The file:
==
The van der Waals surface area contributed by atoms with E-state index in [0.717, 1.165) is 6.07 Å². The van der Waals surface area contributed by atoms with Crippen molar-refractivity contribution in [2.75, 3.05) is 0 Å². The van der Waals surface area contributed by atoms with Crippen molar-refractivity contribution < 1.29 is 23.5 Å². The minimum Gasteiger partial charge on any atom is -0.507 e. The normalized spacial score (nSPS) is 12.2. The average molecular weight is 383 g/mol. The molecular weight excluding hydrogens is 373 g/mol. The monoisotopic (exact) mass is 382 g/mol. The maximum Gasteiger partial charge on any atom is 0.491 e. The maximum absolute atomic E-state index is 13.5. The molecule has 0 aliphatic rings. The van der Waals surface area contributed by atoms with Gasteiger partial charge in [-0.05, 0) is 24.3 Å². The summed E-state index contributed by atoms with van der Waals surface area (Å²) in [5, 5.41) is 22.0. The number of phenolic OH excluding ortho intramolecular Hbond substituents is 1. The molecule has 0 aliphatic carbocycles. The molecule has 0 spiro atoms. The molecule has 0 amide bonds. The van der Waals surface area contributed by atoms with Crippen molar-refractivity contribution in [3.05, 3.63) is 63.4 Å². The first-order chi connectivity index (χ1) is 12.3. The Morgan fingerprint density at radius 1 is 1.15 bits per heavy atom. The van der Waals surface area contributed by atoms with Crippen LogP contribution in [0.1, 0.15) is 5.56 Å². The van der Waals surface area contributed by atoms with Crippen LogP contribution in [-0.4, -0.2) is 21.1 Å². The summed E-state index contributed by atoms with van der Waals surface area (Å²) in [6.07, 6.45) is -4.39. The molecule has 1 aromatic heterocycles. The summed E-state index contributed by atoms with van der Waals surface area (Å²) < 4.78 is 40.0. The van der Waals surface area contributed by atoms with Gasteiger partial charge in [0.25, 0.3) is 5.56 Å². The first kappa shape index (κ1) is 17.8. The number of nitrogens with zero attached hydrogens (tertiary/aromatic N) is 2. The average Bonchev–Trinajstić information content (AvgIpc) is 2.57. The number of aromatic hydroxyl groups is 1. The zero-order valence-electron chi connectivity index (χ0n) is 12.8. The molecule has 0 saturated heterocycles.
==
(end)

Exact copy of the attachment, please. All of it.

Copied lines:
The van der Waals surface area contributed by atoms with E-state index in [0.717, 1.165) is 6.07 Å². The van der Waals surface area contributed by atoms with Crippen molar-refractivity contribution in [2.75, 3.05) is 0 Å². The van der Waals surface area contributed by atoms with Crippen molar-refractivity contribution < 1.29 is 23.5 Å². The minimum Gasteiger partial charge on any atom is -0.507 e. The normalized spacial score (nSPS) is 12.2. The average molecular weight is 383 g/mol. The molecular weight excluding hydrogens is 373 g/mol. The monoisotopic (exact) mass is 382 g/mol. The maximum Gasteiger partial charge on any atom is 0.491 e. The maximum absolute atomic E-state index is 13.5. The molecule has 0 aliphatic rings. The van der Waals surface area contributed by atoms with Gasteiger partial charge in [-0.05, 0) is 24.3 Å². The summed E-state index contributed by atoms with van der Waals surface area (Å²) in [5, 5.41) is 22.0. The number of phenolic OH excluding ortho intramolecular Hbond substituents is 1. The molecule has 0 aliphatic carbocycles. The molecule has 0 spiro atoms. The molecule has 0 amide bonds. The van der Waals surface area contributed by atoms with Crippen molar-refractivity contribution in [3.05, 3.63) is 63.4 Å². The first-order chi connectivity index (χ1) is 12.3. The Morgan fingerprint density at radius 1 is 1.15 bits per heavy atom. The van der Waals surface area contributed by atoms with Crippen LogP contribution in [0.1, 0.15) is 5.56 Å². The van der Waals surface area contributed by atoms with Crippen LogP contribution in [-0.4, -0.2) is 21.1 Å². The summed E-state index contributed by atoms with van der Waals surface area (Å²) in [6.07, 6.45) is -4.39. The molecule has 1 aromatic heterocycles. The summed E-state index contributed by atoms with van der Waals surface area (Å²) < 4.78 is 40.0. The van der Waals surface area contributed by atoms with Gasteiger partial charge in [0.25, 0.3) is 5.56 Å². The first kappa shape index (κ1) is 17.8. The number of nitrogens with zero attached hydrogens (tertiary/aromatic N) is 2. The average Bonchev–Trinajstić information content (AvgIpc) is 2.57. The number of aromatic hydroxyl groups is 1. The zero-order valence-electron chi connectivity index (χ0n) is 12.8. The molecule has 0 saturated heterocycles.